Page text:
In a recent press conference, Houston Police Department Chief Troy Finner announced revisions to how the city will collect body-worn camera footage during critical incidents where officers might not be able to or might forget to manually begin recording. 

The city first deployed body-worn cameras in 2015, and in 2023, they captured nearly 2.7 million documented interactions with the public, according to Finner. In 2021, following a police-involved shooting, the policy was revised to release body-worn camera footage within 30 days for critical incidents. Since then, 83 videos have been released. 

Two officer-involved shootings last December spurred the newest change in policy. 

At the beginning of December, an officer was ambushed and shot multiple times before being able to return fire. In a late-December incident, officers responded to a robbery in progress, and an officer discharged his weapon. Both of these incidents happened before the officers involved were able to begin capturing video, leaving the order of events in dispute. Finner pointed to these as examples for the need for policy change. 

“We expect all officers to activate their cameras before taking law enforcement actions, but there are times where it’s not possible,” he said. “Officers should not be more concerned about whether or not they capture an incident on a video than protecting themselves or the general public.”

In response, HPD activated a feature called “record after the fact” that allows the department to access video on body-worn cameras if an officer is unable or fails to activate their camera. Essentially the camera will be constantly recording, but only footage of incidents and immediately following incidents will be used. For now, any request for “record after the fact” footage would have to be approved by the Chief.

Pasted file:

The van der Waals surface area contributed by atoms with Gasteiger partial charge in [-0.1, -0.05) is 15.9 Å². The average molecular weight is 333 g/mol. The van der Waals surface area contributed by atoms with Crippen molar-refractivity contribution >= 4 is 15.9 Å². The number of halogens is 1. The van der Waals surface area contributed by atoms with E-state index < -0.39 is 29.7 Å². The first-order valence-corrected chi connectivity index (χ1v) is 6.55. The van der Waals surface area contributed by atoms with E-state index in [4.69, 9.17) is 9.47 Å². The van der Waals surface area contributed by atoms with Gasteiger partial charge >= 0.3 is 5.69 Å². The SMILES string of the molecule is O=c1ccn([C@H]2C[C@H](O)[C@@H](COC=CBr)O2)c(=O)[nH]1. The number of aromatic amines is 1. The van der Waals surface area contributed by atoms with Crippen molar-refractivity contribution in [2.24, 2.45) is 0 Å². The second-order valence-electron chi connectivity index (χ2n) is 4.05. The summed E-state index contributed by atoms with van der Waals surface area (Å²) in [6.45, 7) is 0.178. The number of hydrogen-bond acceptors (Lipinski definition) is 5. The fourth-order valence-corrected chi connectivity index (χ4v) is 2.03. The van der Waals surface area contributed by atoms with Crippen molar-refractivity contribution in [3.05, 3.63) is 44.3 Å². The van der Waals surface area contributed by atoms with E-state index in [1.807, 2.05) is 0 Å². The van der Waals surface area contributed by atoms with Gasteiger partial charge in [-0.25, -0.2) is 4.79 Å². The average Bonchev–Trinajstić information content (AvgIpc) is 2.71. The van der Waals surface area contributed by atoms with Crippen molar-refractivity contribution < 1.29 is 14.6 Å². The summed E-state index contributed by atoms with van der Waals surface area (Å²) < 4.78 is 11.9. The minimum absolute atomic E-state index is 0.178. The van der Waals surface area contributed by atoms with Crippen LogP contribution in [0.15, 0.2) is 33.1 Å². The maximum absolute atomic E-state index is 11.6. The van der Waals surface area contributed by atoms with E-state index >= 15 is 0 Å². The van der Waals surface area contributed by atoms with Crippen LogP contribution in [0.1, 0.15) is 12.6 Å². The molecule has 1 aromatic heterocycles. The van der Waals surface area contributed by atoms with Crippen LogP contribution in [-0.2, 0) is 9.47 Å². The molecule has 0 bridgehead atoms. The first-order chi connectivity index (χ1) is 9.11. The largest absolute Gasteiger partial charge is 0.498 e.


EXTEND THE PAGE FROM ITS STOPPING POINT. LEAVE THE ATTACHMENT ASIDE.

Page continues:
Finner said they are still working on refining the policy because of officers’ anxiety surrounding constant recording during private moments like using the restroom or downtime banter. State law prohibits recording of officers 24/7 or the entire time while they’re on duty, “especially when they’re not taking a police action,” Finner said. So the constant recording isn’t meant to review every action by the police officer, only when an incident occurs.

“There are still probably going to be incidents that we don’t capture, but introducing record after the fact will increase the likelihood that we capture what we need,” he added.

Finner said that the option had always been available, however the previous administration decided against using it. “We are more transparent than any administration that I remember,” he said.

The change comes at no additional cost to the city, according to the chief, and has been in place for a few weeks. HPD is finalizing the policy and will be releasing it in the coming weeks. 

Charles Blain

Charles Blain is the president of Urban Reform and Urban Reform Institute. A native of New Jersey, he is based in Houston and writes on municipal finance and other urban issues.